2. If your state legislature is controlled by the same party, then it's pretty easy. But if you have a split legislature, then you've got to appoint an even number of candidates from either party. So, if you have four 'state' seats, then it'd be two Republican and two Democratic seats. If you have two state seats, one from each party. In a non-first-past the post system, this rule would probably fall apart fairly quickly once you start adding more than two parties to the mix. If you only get one extra seat or have one chamber (Nebraska, I'm looking at you) then your Governor gets to pick and I'm assuming most of them will follow party lines when they do so- which may not be true. (Alaska has an independent Governor, but I included him and the other two independents under the Democratic tally since Sen. Sanders and Sen. King usually caucus with Democrats and Alaska's Governor joined forces with the Democratic candidate following the Republican Primary to run.)

3. The final tally it all produced: 130 Republican Seats, 100 Democratic seats for a total of 230 seats.

Here's what it looks like in table form:
State
SEATS
PV
ST
GOP
DEM
California
6
2
4
6
Texas
6
2
4
6
Florida
6
1
1
4
5
1
New York
6
2
2
2
2
4
Pennsylvania
6
1
1
4
5
1
Illinois
6
2
4
6
Ohio
6
1
1
4
5
1
Georgia
6
2
4
6
North Carolina
6
2
4
6
Michigan
6
2
4
4
2
New Jersey
6
2
4
6
Virginia
6
2
2
2
2
4
Washington
6
2
4
6
Arizona
6
2
4
6
Massachusetts
6
2
4
6
Tennessee
6
2
4
6
Indiana
6
1
1
4
5
1
Missouri
6
1
1
4
5
1
Maryland
6
2
4
6
Wisconsin
4
1
1
2
3
1
Colorado
4
1
1
1
1
2
2
Minnesota
4
2
2
2
2
South Carolina
4
2
2
4
Alabama
4
1
1
2
3
1
Louisiana
4
2
2
4
Kentucky
4
2
2
4
Oregon
4
2
2
4
Oklahoma
4
2
2
4
Connecticut
4
2
2
4
Puerto Rico
1




1
Iowa
4
2
2
4
Utah
4
2
2
4
Arkansas
4
2
2
4
Nevada
4
1
1
2
1
3
Mississippi
4
2
2
4
Kansas
4
2
2
4
New Mexico
4
2
2
4
Nebraska
3
2
1
3
West Virginia
3
1
1
1
2
1
Idaho
3
2
1
3
Hawaii
3
2
1
3
New Hampshire
3
2
1
1
2
Maine
3
1
1
1
2
1
Rhode Island
3
2
1
3
Montana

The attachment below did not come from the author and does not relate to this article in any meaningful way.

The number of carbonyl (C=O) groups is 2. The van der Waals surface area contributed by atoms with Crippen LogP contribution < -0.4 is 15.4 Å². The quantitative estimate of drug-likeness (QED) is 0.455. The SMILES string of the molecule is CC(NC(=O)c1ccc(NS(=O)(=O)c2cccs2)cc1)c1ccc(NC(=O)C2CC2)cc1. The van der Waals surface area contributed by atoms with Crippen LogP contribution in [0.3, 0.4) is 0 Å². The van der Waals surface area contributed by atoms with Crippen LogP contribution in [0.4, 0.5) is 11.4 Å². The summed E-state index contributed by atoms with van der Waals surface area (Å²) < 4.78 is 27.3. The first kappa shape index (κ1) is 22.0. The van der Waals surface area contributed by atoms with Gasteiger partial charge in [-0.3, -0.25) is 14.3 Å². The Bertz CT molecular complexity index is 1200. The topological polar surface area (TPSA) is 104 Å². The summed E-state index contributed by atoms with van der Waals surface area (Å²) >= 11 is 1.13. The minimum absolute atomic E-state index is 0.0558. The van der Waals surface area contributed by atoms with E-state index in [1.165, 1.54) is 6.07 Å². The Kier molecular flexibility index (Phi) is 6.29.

3
1
1
1
1
2
Delaware
3
2
1
3
South Dakota
3
2
1
3
North Dakota
3
1
1
1
2
1
Alaska
3
2
1
2
1
DC
1


1

1
Vermont
3
1
1
1
1
2
Wyoming
3
2
1
3
Guam
1




1
US Virgin Islands
1




1
American Samoa
1




1
Northern Marianas
1




1
TOTAL
230
130
100

Is it perfect? No. It's got some flaws... and would probably prove unworkable fairly quickly if we moved off a First Past The Post system like we have at the moment. But, for right now it is better and more representative than the current status quo. Most of the reform plans for the Senate I've seen usually involve repealing the 17th Amendment and going back to States elected Senators-which I don't think a lot of people would be okay with in this day and age. But, I like the notion of restoring some of the Senate's original role as a 'House of The States' because it suddenly makes having active and vibrant party infrastructure in all fifty states kind of important. If you snag a Governorship or a chamber of your State Legislature, you get a Senate seat- or two! I think if there's a failure of the Democratic Party worth talking about- and in general of Progressive thought across the board, it's that there's a stunning lack of faith in states. Now, I get where that's coming from. States can institute Romneycare and legalize weed, but in our history states are also responsible for Jim Crow Laws. I get why people are leery and I'm not advocating for a return to the Articles of the Confederation or anything like that- but a lot of big, Progressive ideas are simply not going to work the way they want in a country as big and as diverse as this- making the states the laboratories of our democracy once more can only provide proof of concept to take some of these ideas to the national or Federal level. If you can sell a state on an idea and implement it successfully, you should be able to do much the same on the Federal level.

 In general, I'm not sure why we've collectively abandoned the idea that we can't do anything about the state of our politics and our government. They suck and they suck an awful lot of the time. But the beautiful thing about the Constitution is that we can amend it whenever we want. I don't think we should go on a binge of Constitutional rewriting, but we forget that we can in fact, change things. (The hard part is just persuading enough people to agree with it.) I think it'd be good to get back to that. I think it'd be good to make a better America instead of being exhausted by America. That may be sappy and idealistic, but nerding out over PoliSci things like this brings me a little bit of joy in the dumpster fire of our politics. So, don't just bitch about things. Write 'em up. Make a modest proposal or two.

*Complaints about the Supreme Court and what to do about it are an entirely different post.